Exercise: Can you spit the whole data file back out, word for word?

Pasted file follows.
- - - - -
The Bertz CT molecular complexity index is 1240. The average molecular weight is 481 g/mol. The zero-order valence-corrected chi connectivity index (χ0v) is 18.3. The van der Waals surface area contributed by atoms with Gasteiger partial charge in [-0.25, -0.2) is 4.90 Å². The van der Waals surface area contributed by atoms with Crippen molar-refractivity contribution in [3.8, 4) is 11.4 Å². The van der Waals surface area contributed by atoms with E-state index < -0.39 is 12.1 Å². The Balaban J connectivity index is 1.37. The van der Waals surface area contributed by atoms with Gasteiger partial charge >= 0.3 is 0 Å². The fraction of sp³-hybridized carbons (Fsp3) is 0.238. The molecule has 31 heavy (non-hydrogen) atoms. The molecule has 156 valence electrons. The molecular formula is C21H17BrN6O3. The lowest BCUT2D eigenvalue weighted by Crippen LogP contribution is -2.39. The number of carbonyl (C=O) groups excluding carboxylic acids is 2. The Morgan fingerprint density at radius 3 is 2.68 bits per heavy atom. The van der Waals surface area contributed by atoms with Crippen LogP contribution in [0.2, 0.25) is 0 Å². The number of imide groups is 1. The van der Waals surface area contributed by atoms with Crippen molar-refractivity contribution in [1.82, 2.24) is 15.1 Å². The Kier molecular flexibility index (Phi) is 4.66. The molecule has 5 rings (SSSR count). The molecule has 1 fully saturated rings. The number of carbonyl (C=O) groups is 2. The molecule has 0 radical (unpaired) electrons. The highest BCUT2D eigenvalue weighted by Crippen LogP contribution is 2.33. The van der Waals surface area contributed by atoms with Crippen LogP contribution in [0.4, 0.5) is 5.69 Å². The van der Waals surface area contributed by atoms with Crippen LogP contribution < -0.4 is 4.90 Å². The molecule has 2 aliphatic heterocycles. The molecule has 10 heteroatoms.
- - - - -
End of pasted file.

The Bertz CT molecular complexity index is 1240. The average molecular weight is 481 g/mol. The zero-order valence-corrected chi connectivity index (χ0v) is 18.3. The van der Waals surface area contributed by atoms with Gasteiger partial charge in [-0.25, -0.2) is 4.90 Å². The van der Waals surface area contributed by atoms with Crippen molar-refractivity contribution in [3.8, 4) is 11.4 Å². The van der Waals surface area contributed by atoms with E-state index < -0.39 is 12.1 Å². The Balaban J connectivity index is 1.37. The van der Waals surface area contributed by atoms with Gasteiger partial charge >= 0.3 is 0 Å². The fraction of sp³-hybridized carbons (Fsp3) is 0.238. The molecule has 31 heavy (non-hydrogen) atoms. The molecule has 156 valence electrons. The molecular formula is C21H17BrN6O3. The lowest BCUT2D eigenvalue weighted by Crippen LogP contribution is -2.39. The number of carbonyl (C=O) groups excluding carboxylic acids is 2. The Morgan fingerprint density at radius 3 is 2.68 bits per heavy atom. The van der Waals surface area contributed by atoms with Crippen LogP contribution in [0.2, 0.25) is 0 Å². The number of imide groups is 1. The van der Waals surface area contributed by atoms with Crippen molar-refractivity contribution in [1.82, 2.24) is 15.1 Å². The Kier molecular flexibility index (Phi) is 4.66. The molecule has 5 rings (SSSR count). The molecule has 1 fully saturated rings. The number of carbonyl (C=O) groups is 2. The molecule has 0 radical (unpaired) electrons. The highest BCUT2D eigenvalue weighted by Crippen LogP contribution is 2.33. The van der Waals surface area contributed by atoms with Crippen LogP contribution in [0.4, 0.5) is 5.69 Å². The van der Waals surface area contributed by atoms with Crippen LogP contribution < -0.4 is 4.90 Å². The molecule has 2 aliphatic heterocycles. The molecule has 10 heteroatoms.